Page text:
This tutorial, designed for the Biology 203 course, provides a thorough introduction for obtaining the full text of an article when you start with a citation.
Recommended Library Databases
The following library databases are good resources to use at the beginning of your research process to search broadly for original research articles and other scientific information resources related to a range of biology and toxicology topics.
This multidisciplinary resource contains access to scholarly journals, book reviews, magazine articles, newspaper articles, books, videos, and trade publications in English and a wide variety of other languages. This resource is a great place to start research. Coverage: 1887-present
An index of scholarly articles and books. Look for Find@UNM to link to full articles. For books check the library catalog.
Google Scholar will link to some--not all--of the online resources to which the University Libraries subscribes. Use the "Check full text @ UNM" link to see if the resource is available through a UNM subscription. It may also be helpful to look up the journal or citation through UNM eJournals tool.
PubMed provides free access to more than 11 million bibliographic citations and abstracts in the fields of medicine, nursing, dentistry, veterinary medicine, health care systems, and preclinical sciences.
Off campus must use the UNM Find Article icon to gain access to UNM subscriptions, and requires NetID and password.
An extensive multidisciplinary index with content ranging from the sciences, social sciences, arts, and humanities. Faceted search allows for extensive limiting options allow. Forward and backward citation mapping are a standout feature for finding related references.
Research resource for zoology and animal biology topics, including citations and abstracts for peer-reviewed journals, proceedings, and books. The leading taxonomic reference and unofficial register of animal or species names. Part of Web of Science. Coverage: 1864-present.
Database Search Tips
Select the appropriate database for your search. If you are off campus, make sure you are accessing databases via the library website, which will prompt you to authenticate with your UNM NetID.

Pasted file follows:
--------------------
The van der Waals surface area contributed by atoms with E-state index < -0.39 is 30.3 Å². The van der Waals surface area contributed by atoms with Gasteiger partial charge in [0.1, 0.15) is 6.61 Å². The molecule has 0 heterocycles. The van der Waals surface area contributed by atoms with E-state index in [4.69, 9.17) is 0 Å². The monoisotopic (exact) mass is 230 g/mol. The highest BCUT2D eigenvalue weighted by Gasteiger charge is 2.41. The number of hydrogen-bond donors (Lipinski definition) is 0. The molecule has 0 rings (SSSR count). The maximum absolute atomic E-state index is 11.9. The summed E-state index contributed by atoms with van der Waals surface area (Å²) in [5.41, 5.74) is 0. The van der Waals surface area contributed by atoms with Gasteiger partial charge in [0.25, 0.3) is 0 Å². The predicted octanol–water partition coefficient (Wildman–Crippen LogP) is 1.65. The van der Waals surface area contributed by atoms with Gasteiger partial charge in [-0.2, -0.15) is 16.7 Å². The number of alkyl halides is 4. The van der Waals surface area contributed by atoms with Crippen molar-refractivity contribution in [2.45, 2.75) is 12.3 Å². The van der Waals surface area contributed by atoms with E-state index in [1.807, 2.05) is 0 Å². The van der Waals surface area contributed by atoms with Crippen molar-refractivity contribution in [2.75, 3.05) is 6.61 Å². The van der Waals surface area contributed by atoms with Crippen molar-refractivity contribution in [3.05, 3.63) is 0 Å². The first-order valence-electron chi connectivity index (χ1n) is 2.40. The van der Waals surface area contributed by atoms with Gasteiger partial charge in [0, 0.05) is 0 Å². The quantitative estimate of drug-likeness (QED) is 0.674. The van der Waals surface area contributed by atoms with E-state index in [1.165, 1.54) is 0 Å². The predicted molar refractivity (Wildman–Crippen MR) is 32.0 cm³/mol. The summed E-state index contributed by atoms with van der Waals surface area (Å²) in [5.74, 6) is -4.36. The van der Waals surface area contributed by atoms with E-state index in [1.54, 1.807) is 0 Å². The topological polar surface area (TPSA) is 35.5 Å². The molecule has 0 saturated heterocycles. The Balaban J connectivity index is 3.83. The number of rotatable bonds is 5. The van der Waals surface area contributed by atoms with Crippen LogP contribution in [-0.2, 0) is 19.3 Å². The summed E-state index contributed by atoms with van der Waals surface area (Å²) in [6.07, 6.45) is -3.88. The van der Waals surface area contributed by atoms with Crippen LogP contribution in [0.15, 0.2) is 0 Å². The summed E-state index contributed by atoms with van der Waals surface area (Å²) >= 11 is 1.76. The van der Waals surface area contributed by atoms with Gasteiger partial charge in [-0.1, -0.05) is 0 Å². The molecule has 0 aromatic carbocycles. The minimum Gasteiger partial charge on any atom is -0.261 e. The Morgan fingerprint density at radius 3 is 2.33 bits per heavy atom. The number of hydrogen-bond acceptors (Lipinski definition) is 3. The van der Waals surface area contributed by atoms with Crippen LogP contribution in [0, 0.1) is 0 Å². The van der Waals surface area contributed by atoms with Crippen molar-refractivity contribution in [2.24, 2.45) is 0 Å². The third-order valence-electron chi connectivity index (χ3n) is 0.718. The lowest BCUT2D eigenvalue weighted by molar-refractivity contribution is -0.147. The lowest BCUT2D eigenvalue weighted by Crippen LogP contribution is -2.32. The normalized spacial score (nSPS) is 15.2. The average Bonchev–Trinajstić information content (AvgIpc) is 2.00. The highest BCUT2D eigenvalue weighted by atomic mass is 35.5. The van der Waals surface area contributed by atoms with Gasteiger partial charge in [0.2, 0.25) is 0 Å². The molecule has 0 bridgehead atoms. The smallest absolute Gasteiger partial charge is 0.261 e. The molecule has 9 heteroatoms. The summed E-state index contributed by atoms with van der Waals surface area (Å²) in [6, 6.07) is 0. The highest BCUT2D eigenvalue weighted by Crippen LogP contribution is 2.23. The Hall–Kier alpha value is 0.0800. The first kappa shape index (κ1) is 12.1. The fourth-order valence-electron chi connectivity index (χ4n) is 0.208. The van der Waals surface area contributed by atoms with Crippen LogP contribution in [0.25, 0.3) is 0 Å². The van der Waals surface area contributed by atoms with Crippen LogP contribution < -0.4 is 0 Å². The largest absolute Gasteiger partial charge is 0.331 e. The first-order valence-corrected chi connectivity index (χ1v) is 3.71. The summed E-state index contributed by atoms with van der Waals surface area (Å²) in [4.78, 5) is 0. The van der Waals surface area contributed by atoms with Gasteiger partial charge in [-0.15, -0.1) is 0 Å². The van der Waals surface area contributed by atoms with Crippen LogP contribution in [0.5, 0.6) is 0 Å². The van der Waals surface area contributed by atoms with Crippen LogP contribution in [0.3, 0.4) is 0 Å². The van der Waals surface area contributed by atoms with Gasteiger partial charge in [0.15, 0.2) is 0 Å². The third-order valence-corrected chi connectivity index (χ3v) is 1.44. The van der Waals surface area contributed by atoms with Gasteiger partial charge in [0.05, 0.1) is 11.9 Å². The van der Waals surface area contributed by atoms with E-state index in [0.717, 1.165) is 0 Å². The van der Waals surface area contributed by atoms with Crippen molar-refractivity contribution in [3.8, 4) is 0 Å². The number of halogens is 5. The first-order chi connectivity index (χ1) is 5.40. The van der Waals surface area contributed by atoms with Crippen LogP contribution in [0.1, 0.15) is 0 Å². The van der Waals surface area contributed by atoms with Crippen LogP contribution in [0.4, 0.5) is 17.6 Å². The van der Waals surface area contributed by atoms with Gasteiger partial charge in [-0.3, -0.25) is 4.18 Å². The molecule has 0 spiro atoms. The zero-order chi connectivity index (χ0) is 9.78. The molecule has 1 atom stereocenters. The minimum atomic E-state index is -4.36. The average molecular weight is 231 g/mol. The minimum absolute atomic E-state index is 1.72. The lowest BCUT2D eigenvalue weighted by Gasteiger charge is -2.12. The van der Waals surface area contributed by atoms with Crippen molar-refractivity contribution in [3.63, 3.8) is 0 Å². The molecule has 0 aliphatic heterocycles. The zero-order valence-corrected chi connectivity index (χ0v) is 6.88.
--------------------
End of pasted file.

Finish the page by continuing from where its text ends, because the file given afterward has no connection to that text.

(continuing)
For some topics, you may want to repeat your search in an additional database to add to your unique results list.
Phrase searching - putting quotation marks (" ") around multiple search terms enables you to search for a specific phrase or string of words next to one another. For example, searching "community ecology" will retrieve only articles that include the words together as a phrase. Searching community ecology without quotes will retrieve articles that mention community and ecology anywhere in the records, not necessarily together as a phrase.
Truncation - the asterisk (*) is the truncation symbol in most databases. Using this symbol to replace a word ending will broaden your results set. For example, searching for nitrogen AND fix* will retrieve results for nitrogen fixation, nitrogen fixers, fixed nitrogen, and so on.
Many library databases index information (including full citations and abstracts/summaries of each article), and it takes a few extra steps to connect with full text content, if available. If you don't see a direct PDF download option for an article, look for the "Find @ UNM" link and follow steps accordingly.
Each database has detailed help screens to assist you if you're having trouble and provide tips to help you hone your searching skills. Library databases are more complicated than Google, but they are worth the extra effort to find appropriate sources!